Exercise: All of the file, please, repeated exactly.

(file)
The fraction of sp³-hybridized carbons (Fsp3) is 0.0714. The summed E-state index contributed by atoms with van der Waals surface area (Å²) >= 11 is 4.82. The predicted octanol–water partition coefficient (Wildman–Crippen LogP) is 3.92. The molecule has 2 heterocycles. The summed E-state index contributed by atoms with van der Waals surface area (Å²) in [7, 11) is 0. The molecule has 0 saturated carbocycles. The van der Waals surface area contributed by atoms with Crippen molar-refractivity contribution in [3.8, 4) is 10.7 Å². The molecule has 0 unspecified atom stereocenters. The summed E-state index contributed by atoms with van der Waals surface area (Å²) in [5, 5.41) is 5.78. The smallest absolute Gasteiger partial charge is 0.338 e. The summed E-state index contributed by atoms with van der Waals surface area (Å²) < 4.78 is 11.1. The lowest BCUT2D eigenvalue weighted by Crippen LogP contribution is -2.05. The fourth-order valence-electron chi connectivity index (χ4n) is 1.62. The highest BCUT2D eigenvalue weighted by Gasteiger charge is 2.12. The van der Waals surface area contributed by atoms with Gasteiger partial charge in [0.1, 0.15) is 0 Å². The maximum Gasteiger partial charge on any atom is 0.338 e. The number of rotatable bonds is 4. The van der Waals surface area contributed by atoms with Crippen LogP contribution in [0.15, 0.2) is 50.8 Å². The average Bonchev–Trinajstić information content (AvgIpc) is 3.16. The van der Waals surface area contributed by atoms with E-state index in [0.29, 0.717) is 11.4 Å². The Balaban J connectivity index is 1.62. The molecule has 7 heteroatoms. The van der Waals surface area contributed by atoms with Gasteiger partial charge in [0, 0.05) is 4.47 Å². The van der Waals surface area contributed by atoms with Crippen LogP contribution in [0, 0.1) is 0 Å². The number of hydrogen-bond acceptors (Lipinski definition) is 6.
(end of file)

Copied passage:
The fraction of sp³-hybridized carbons (Fsp3) is 0.0714. The summed E-state index contributed by atoms with van der Waals surface area (Å²) >= 11 is 4.82. The predicted octanol–water partition coefficient (Wildman–Crippen LogP) is 3.92. The molecule has 2 heterocycles. The summed E-state index contributed by atoms with van der Waals surface area (Å²) in [7, 11) is 0. The molecule has 0 saturated carbocycles. The van der Waals surface area contributed by atoms with Crippen molar-refractivity contribution in [3.8, 4) is 10.7 Å². The molecule has 0 unspecified atom stereocenters. The summed E-state index contributed by atoms with van der Waals surface area (Å²) in [5, 5.41) is 5.78. The smallest absolute Gasteiger partial charge is 0.338 e. The summed E-state index contributed by atoms with van der Waals surface area (Å²) < 4.78 is 11.1. The lowest BCUT2D eigenvalue weighted by Crippen LogP contribution is -2.05. The fourth-order valence-electron chi connectivity index (χ4n) is 1.62. The highest BCUT2D eigenvalue weighted by Gasteiger charge is 2.12. The van der Waals surface area contributed by atoms with Gasteiger partial charge in [0.1, 0.15) is 0 Å². The maximum Gasteiger partial charge on any atom is 0.338 e. The number of rotatable bonds is 4. The van der Waals surface area contributed by atoms with Crippen LogP contribution in [0.15, 0.2) is 50.8 Å². The average Bonchev–Trinajstić information content (AvgIpc) is 3.16. The van der Waals surface area contributed by atoms with E-state index in [0.29, 0.717) is 11.4 Å². The Balaban J connectivity index is 1.62. The molecule has 7 heteroatoms. The van der Waals surface area contributed by atoms with Gasteiger partial charge in [0, 0.05) is 4.47 Å². The van der Waals surface area contributed by atoms with Crippen LogP contribution in [0, 0.1) is 0 Å². The number of hydrogen-bond acceptors (Lipinski definition) is 6.